Barrel: 4 5/8 Inch Round
Gauge: 9 mm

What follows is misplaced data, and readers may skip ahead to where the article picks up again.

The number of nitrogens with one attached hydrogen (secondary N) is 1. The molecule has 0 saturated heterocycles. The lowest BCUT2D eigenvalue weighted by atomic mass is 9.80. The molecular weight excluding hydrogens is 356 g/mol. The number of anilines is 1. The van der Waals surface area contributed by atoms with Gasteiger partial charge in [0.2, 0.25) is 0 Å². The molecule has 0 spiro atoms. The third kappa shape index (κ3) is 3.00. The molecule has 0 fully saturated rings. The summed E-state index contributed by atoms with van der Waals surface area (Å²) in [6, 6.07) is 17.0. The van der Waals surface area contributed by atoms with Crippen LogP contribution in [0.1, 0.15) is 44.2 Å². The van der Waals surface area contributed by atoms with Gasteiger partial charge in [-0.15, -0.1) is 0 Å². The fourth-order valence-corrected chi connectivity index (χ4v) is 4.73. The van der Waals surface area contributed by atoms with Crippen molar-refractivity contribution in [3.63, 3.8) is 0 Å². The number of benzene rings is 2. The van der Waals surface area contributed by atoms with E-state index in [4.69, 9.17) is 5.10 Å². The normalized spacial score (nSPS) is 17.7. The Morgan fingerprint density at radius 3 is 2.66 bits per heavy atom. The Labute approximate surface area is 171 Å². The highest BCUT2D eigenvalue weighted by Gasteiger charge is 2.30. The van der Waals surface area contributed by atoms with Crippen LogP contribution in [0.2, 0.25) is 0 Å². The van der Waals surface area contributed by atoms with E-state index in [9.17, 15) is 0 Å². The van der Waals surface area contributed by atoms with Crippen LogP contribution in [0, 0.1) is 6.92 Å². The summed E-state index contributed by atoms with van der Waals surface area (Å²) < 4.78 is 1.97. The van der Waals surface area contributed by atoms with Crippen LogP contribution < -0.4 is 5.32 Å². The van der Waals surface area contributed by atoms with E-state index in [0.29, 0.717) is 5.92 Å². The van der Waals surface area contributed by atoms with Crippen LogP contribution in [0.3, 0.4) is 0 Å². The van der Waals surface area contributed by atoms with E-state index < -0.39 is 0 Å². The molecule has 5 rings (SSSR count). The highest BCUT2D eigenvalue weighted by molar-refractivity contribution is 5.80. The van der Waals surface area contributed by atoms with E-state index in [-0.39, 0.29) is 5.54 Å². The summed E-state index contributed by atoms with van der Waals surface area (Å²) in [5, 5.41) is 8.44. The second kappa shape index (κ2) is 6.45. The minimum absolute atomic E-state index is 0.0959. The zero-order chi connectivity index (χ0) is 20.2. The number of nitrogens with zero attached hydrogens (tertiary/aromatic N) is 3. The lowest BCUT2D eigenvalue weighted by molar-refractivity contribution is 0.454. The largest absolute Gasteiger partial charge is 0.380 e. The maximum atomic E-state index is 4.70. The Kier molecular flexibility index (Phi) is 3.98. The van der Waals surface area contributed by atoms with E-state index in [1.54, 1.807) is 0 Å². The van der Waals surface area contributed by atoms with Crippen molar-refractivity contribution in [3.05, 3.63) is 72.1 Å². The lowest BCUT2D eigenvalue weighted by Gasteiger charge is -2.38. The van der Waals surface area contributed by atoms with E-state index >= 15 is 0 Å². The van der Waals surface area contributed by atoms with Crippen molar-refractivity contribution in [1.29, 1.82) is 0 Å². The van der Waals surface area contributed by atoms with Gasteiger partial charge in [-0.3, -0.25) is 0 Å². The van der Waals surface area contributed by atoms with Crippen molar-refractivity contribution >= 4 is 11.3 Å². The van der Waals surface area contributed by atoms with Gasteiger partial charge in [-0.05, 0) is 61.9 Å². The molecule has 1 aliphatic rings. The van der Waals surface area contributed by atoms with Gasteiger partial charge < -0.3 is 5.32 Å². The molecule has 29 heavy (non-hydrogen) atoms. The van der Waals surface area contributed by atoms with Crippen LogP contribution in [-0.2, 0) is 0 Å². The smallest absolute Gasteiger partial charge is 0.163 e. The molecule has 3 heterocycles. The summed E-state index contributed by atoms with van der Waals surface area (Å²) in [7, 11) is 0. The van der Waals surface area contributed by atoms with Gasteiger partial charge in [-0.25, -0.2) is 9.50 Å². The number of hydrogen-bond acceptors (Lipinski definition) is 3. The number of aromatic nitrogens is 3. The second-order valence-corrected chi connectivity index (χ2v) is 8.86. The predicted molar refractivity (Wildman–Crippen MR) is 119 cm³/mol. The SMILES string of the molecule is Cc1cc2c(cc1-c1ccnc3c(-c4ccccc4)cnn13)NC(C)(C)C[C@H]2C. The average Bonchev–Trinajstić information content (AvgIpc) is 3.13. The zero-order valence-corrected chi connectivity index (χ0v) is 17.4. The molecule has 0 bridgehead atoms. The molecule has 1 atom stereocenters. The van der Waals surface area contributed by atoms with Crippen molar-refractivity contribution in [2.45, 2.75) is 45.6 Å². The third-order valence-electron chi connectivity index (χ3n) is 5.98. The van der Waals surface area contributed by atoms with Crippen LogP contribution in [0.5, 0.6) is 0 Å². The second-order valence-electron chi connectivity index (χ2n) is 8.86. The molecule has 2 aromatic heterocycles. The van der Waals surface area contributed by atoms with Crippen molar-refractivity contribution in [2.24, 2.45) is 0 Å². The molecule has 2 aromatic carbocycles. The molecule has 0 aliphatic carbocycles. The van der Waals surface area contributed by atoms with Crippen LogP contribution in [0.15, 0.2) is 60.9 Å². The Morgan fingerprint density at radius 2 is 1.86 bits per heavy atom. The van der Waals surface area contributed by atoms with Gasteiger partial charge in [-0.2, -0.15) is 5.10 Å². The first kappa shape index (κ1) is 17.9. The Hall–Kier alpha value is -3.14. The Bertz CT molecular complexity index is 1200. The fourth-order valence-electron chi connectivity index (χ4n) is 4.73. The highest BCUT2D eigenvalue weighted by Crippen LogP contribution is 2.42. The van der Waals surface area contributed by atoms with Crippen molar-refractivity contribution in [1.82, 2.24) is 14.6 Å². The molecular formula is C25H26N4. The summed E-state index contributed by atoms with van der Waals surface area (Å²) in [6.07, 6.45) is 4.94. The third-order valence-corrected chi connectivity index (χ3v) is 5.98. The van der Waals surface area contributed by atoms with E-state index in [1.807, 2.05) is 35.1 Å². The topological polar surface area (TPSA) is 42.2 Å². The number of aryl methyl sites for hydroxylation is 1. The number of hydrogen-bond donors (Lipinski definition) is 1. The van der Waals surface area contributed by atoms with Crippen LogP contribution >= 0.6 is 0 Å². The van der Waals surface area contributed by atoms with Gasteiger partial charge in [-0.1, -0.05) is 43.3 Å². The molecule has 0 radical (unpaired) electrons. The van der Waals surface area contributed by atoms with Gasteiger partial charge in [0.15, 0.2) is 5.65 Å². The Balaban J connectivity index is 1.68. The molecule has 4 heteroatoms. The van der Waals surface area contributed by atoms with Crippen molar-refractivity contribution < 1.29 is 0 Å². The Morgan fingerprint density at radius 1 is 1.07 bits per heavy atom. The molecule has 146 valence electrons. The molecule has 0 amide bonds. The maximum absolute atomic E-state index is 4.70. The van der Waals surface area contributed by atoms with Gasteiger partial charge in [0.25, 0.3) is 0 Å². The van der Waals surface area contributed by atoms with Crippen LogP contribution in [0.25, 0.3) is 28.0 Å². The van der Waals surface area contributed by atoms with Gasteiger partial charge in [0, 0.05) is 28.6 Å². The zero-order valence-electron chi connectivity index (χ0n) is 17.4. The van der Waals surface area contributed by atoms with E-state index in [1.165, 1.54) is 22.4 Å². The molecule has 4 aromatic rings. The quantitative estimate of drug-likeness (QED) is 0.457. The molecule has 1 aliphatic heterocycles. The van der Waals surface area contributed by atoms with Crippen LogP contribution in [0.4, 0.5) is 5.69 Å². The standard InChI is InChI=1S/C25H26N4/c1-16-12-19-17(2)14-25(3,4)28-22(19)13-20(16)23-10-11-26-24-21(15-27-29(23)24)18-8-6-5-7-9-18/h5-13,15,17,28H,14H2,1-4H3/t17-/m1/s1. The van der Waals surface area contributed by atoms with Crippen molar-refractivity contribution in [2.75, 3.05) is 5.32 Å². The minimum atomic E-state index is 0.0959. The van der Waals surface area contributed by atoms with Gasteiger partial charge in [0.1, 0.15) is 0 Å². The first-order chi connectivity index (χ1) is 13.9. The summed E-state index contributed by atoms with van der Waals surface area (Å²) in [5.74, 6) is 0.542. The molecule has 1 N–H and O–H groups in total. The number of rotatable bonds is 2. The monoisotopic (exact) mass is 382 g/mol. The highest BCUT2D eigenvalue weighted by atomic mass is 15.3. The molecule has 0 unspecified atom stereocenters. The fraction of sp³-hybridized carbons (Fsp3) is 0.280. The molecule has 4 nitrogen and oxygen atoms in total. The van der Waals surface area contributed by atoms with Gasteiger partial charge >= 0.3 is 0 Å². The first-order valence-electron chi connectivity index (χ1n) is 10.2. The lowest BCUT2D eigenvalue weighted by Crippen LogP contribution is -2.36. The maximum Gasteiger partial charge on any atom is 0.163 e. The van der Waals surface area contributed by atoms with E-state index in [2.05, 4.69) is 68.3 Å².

Manufactured later in the Nazi occupation, when a certain amount of the production process was outsourced to Belgium to make it harder for Polish citizens to smuggle enough parts from the Radom factory to the Home Army and other underground groups to build complete pistols. Fixed sights, with the Radom address on the left side of the slide, "eagle/77" and "eagle/629" on multiple parts. The back strap slot and takedown catch are both properly absent, with matching numbers on the slide, frame, grip safety and barrel. The grips are "FB" and "VIS" marked. The holster is brown leather, and ink stamped "bnz 194(illegible)/P.35(p)" indicating manufacture by Steyr. Included with the grouping are a pair of capture certificates made out to Technical Sergeant Donald R. Stevenson by a Lieutenant with the 435th Fighter Squadron identifying this pistol by serial and patent numbers, as well as a photo album. This album tracks Stevenson's military career with the U.S. Army Air Corps from being accepted in Michigan in 1942 to the end of the war, including photos of the Sergeant himself, a number of aircraft in differing stages of assembly, and a letter from the Coast Guard telling him to stop taking pictures in restricted areas.